Ethnic and Religious Tolerance in Myanmar

Priscilla Clapp, former Charge d’Affaires at the US Embassy in Burma; Senior Advisor to the Asia Society and the US Institute of Peace
Win Min, Visiting Research Fellow, Centre for Economic and Social Development of the Myanmar Development Resource Institute (MDRI-CESD)
Susan Hayward, Religion and Peacebuilding Program, US Institute of Peace  

Alan Romberg, Distinguished Fellow and Director, East Asia Program, Henry L. Stimson Center

Thursday, April 24, 2014
2:30-4:30 p.m.

The Stimson Center
1111 19th Street, NW – 12th Floor
Washington, D.C.

Myanmar’s political liberalization has exposed a troubling intolerance within certain sectors of the population for the country’s religious and ethnic diversity, giving rise to various manifestations of ethnic and religious chauvinism, including communal violence. These developments are causing deep concern in the international community about whether the government in Naypyitaw has both the will and the capacity to prevent this populist extremism from threatening the reform process itself. Ethnic and religious conflict in Myanmar has deep historical, cultural, political, economic and psychological origins and has been variously contained and abetted by previous governments. Despite efforts to address the underlying political and economic conditions that have fueled conflict with ethnic minorities for decades, the government may now find itself overtaken by a challenge from the ethnic majority that it did not anticipate.

The panel will discuss the nature and history of the rising ethnic and religious intolerance in Myanmar, its potential impact on Myanmar’s international relations, and possible measures that external actors might take to help address the problem.

About the speakers:

Priscilla Clapp is a retired Minister-Counselor in the US Foreign Service and currently serves as Senior Advisor to the Asia Society and the US Institute of Peace, where she is also a member of the International Advisory Board. During her 30-year career with the US Government, Ms. Clapp held various positions in the US Arms Control and Disarmament Agency, Department of State, and US embassies in Japan, the Soviet Union, South Africa, and Burma, where she was Chief of Mission and permanent Charge d’Affaires from 1999 to 2002. Before joining the government, Ms. Clapp spent 10 years in policy research at the Brookings Institution and MIT Center for International Studies. She is the author of several books and many articles on foreign policy. She speaks Russian, Japanese, French, and some Burmese.

Win Min is a Visiting Research Fellow at the Centre for Economic and Social Development of the Myanmar Development Resource Institute in Yangon. He is also a Senior Research Associate at the Vahu Development Institute and a journalist at the Voice of America. He was a lecturer for various Burmese programs at Chiang Mai University (2004-2010) and for Thai and Southeast Asian Studies Program at Payap University (2007-2010) in Thailand. From 2001 to 2005, he was a researcher at the Burma Fund. He was a student activist in Burma in 1988 and a member of the All Burma Students Democratic Front from 1988 to 2000. He received a Master’s degree in Public Administration from the Kennedy School of Government, Harvard University in 2001.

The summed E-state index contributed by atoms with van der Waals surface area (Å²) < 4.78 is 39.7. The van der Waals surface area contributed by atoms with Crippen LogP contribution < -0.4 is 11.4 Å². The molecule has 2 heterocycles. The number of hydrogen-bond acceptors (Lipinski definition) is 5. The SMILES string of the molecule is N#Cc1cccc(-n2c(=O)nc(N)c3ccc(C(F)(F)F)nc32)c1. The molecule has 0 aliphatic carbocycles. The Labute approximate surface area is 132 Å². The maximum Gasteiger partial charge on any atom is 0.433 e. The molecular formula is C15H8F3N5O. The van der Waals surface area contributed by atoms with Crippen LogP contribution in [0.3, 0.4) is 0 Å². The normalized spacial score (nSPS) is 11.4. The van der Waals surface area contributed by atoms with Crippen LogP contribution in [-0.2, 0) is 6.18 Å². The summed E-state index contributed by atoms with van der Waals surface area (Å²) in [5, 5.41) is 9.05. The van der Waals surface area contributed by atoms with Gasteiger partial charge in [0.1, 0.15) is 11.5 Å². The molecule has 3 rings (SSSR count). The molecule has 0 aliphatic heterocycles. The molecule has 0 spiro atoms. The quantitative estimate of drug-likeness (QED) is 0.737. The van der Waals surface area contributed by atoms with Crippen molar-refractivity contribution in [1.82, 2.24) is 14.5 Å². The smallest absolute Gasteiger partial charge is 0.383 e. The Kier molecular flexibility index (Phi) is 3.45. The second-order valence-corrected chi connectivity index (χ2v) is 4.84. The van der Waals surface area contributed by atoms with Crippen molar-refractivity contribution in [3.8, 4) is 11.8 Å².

Susan Hayward joined the US Institute of Peace in 2007, where her work in the Religion and Peacebuilding program has focused on Burma/Myanmar, Sri Lanka, Colombia, and Iraq. Her practitioner and research work focuses on pluralism, the impact of the religious sector on peace, women’s rights and religion, and identity formation in conflict. Hayward has over fifteen years experience working on peace, human rights, and refugee issues for the United Nations, the Academy of Educational Development, The Carter Center, Advocates for Human Rights, and Amnesty International. Hayward studied Buddhism in Nepal, is an ordained minister in the United Church of Christ, holds degrees from Harvard and The Fletcher School, and is completing her doctorate in Buddhist and Christian studies at Georgetown University.

Alan D. Romberg is distinguished fellow and the director of the East Asia program at Stimson. Before joining Stimson in September 2000, he enjoyed a distinguished career working on Asian issues, both in and out of government, including more than 25 years in the State Department. Romberg was the principal deputy director of the State Department’s Policy Planning staff, principal deputy assistant secretary of state for public affairs and deputy spokesman of the department. He served in various capacities dealing with East Asia, including director of the Office of Japanese Affairs, member of the Policy Planning staff for East Asia, and staff member at the National Security Council for China. He served overseas in Hong Kong and Taiwan. Additionally, Romberg spent almost 10 years as the CV Starr Senior Fellow for Asian Studies at the Council on Foreign Relations, and was special assistant to the secretary of the navy. Romberg holds an M.A. from Harvard University, and a B.A. from the Woodrow Wilson School of Public and International Affairs at Princeton University.


For more information contact Hana Rudolph at [email protected] or 202-464-2682




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